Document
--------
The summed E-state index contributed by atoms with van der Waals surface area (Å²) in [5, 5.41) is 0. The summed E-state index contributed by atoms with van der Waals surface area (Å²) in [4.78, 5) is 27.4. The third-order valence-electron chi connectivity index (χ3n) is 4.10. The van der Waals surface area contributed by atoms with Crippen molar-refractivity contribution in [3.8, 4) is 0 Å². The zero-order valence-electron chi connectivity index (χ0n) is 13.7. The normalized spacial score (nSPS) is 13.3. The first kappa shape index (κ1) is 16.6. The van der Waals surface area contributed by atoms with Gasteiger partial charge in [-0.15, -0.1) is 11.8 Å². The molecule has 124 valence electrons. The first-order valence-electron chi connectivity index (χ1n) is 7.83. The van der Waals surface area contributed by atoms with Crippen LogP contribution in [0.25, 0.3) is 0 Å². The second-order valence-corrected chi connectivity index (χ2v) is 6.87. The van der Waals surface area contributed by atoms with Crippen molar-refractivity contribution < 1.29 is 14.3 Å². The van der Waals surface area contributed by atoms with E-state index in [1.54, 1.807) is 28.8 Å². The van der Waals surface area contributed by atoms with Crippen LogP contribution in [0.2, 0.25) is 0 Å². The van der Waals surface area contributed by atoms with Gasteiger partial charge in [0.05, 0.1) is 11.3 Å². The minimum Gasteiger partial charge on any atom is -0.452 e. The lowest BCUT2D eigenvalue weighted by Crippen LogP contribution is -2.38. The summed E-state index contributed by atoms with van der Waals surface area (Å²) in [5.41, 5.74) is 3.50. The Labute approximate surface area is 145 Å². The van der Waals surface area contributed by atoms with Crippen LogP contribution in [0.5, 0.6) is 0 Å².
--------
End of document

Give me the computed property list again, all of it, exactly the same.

The summed E-state index contributed by atoms with van der Waals surface area (Å²) in [5, 5.41) is 0. The summed E-state index contributed by atoms with van der Waals surface area (Å²) in [4.78, 5) is 27.4. The third-order valence-electron chi connectivity index (χ3n) is 4.10. The van der Waals surface area contributed by atoms with Crippen molar-refractivity contribution in [3.8, 4) is 0 Å². The zero-order valence-electron chi connectivity index (χ0n) is 13.7. The normalized spacial score (nSPS) is 13.3. The first kappa shape index (κ1) is 16.6. The van der Waals surface area contributed by atoms with Gasteiger partial charge in [-0.15, -0.1) is 11.8 Å². The molecule has 124 valence electrons. The first-order valence-electron chi connectivity index (χ1n) is 7.83. The van der Waals surface area contributed by atoms with Crippen LogP contribution in [0.25, 0.3) is 0 Å². The second-order valence-corrected chi connectivity index (χ2v) is 6.87. The van der Waals surface area contributed by atoms with Crippen molar-refractivity contribution < 1.29 is 14.3 Å². The van der Waals surface area contributed by atoms with E-state index in [1.54, 1.807) is 28.8 Å². The van der Waals surface area contributed by atoms with Crippen LogP contribution in [0.2, 0.25) is 0 Å². The van der Waals surface area contributed by atoms with Gasteiger partial charge in [0.05, 0.1) is 11.3 Å². The minimum Gasteiger partial charge on any atom is -0.452 e. The lowest BCUT2D eigenvalue weighted by Crippen LogP contribution is -2.38. The summed E-state index contributed by atoms with van der Waals surface area (Å²) in [5.41, 5.74) is 3.50. The Labute approximate surface area is 145 Å². The van der Waals surface area contributed by atoms with Crippen LogP contribution in [0.5, 0.6) is 0 Å².